Figure 2
Figure 2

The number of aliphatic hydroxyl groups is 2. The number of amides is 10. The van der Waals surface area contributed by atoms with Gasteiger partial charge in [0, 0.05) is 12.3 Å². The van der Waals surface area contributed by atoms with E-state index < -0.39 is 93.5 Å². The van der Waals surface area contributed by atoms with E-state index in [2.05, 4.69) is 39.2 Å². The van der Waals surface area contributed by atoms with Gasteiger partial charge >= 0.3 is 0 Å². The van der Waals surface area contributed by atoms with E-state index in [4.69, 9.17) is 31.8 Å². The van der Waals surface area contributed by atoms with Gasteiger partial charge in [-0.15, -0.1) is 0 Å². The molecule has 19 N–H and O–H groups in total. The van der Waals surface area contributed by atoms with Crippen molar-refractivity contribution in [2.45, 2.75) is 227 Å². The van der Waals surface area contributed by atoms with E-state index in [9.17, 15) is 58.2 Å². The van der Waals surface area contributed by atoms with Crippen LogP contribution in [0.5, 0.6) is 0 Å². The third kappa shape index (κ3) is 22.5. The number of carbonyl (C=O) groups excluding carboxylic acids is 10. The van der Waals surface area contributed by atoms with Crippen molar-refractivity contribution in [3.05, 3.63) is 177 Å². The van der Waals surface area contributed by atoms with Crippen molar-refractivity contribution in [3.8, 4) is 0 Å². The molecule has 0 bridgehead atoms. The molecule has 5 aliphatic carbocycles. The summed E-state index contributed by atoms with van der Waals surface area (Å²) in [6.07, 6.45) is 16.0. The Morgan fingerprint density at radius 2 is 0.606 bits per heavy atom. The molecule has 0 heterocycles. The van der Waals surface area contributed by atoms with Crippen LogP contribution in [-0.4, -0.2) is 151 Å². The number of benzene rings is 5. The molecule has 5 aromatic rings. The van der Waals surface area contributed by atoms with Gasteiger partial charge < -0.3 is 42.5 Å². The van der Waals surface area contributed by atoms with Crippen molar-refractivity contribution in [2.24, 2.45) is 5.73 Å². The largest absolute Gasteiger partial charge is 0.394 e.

Mechanisms of homologous recombination. A and B Double-strand break repair; C. Double-strand end repair. A. Double Holliday junction recombinational double-strand break repair. At the break (a), 5′ ends are resected (b) to leave 3′ overhanging tails (half arrow heads). These are coated with RecA/Rad51 that catalyzes invasion by one or both ends into homologous sequence forming a D-loop (c). The 3′ end then primes DNA synthesis (dotted lines) that extends it past the position of the original break (d). The second end is incorporated into the D-loop by annealing, and is also extended (e). Following ligation, which forms a double Holliday junction (f), the junctions are resolved by endonuclease (g). The overall effect will be either a non-crossover or a crossover, depending upon whether the two junctions are resolved in the same or different orientations. An alternative resolution pathway is mediated by a helicase and a topoisomerase to converge and undo the double Holliday junction generating only a non-crossover outcome (h). B. Synthesis-dependent strand annealing follows the same pathway as in A through polymerase extension (d). At this point the invading end, together with the newly synthesized DNA is separated from the template by a helicase (e). It now encounters the second end from the double-strand break, and anneals with it by complementary base pairing (f) (dotted arrow). The second end is extended by DNA synthesis (g), and ligated, thus completing repair. C. Break -induced replication occurs at collapsed (broken) replication forks that occur when the replicative helicase at a replication fork encounters a nick in a template strand (solid arrowhead) (a and b). Break induced replication can be understood as a modification of SDSA. As before, a 3′ tail invades a homologue (d), usually the sister from which it broke, and is extended by low processivity polymerization that includes both leading and lagging strands (e). However, the separated extended 3′ end fails to find a complementary second end to which to anneal (f). The end then reinvades (g), and is extended further by a low processivity replication fork. This process of invasion, extension and separation might be repeated several times until a more processive replication fork is formed (h). The fork can now complete replication to the end of the molecule (i). In (g) and (h) we show the Holliday junction following the replication fork, giving conservative segregation of old and new DNA. It is also possible that the Holliday junction is cleaved by an endonuclease, in which case segregation will be semi-conservative. In all parts of the figure, each line shows a single nucleotide chain. Polarity is indicated by half arrows on 3′ ends. New synthesis is shown by dotted lines. The broken DNA molecule is shown in red, a homologue or sister molecule is shown in green.